In the last three decades, the prevalence of obesity has doubled with over 600 million obese adults worldwide. The gastrointestinal complications of obesity are well publicized; however, the role of the gastrointestinal tract in the development and treatment of obesity is often understated. From the pathophysiologic role of gut hormones and the microbiota, to the purposeful, anatomic derangement of the gastrointestinal tract that is utilized as a treatment for obesity, it is imperative that gastroenterologists understand the full scope of obesity in relation to the gastrointestinal system. Studies suggest that in the U.S. obesity is underrecognized and undertreated by health care providers. Given its complex sociology, pathophysiology, and treatment, obesity, like many other diseases, requires a multidisciplinary approach. Therefore, gastroenterologists must be equipped with the relevant knowledge of obesity that will empower them to properly manage their patients.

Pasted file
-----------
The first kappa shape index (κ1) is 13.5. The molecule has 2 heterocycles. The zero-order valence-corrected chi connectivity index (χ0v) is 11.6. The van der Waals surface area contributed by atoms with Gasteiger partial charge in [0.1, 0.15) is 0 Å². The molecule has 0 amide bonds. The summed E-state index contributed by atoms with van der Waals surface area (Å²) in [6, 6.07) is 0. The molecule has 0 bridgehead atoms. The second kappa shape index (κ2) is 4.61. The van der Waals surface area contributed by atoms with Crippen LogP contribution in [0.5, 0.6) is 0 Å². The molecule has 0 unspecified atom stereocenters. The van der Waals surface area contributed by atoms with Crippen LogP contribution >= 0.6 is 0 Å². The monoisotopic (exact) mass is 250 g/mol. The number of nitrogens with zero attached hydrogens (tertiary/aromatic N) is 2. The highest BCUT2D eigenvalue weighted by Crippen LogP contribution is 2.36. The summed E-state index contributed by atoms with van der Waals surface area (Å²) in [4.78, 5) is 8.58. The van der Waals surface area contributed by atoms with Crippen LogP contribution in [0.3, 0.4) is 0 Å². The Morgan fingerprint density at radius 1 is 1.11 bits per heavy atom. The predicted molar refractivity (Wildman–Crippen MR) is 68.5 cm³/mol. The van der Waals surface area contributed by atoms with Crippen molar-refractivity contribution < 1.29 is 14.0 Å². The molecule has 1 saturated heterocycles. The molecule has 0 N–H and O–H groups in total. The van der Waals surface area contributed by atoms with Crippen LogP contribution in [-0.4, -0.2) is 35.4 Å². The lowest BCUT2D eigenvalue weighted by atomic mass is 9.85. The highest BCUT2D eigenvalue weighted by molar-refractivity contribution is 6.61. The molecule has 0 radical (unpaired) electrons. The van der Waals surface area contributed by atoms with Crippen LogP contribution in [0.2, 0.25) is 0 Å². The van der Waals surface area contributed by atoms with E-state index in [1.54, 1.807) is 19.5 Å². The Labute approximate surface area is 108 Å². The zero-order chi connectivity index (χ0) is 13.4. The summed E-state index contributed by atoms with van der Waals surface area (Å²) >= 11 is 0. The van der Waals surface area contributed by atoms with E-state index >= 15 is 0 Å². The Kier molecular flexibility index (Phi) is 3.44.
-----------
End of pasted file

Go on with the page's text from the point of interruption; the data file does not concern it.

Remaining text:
By Octavia Pickett-Blakely, MD, MHS, Hospital of the University of Pennsylvania, Philadelphia, PA and Linda A. Lee, Johns Hopkins University School of Medicine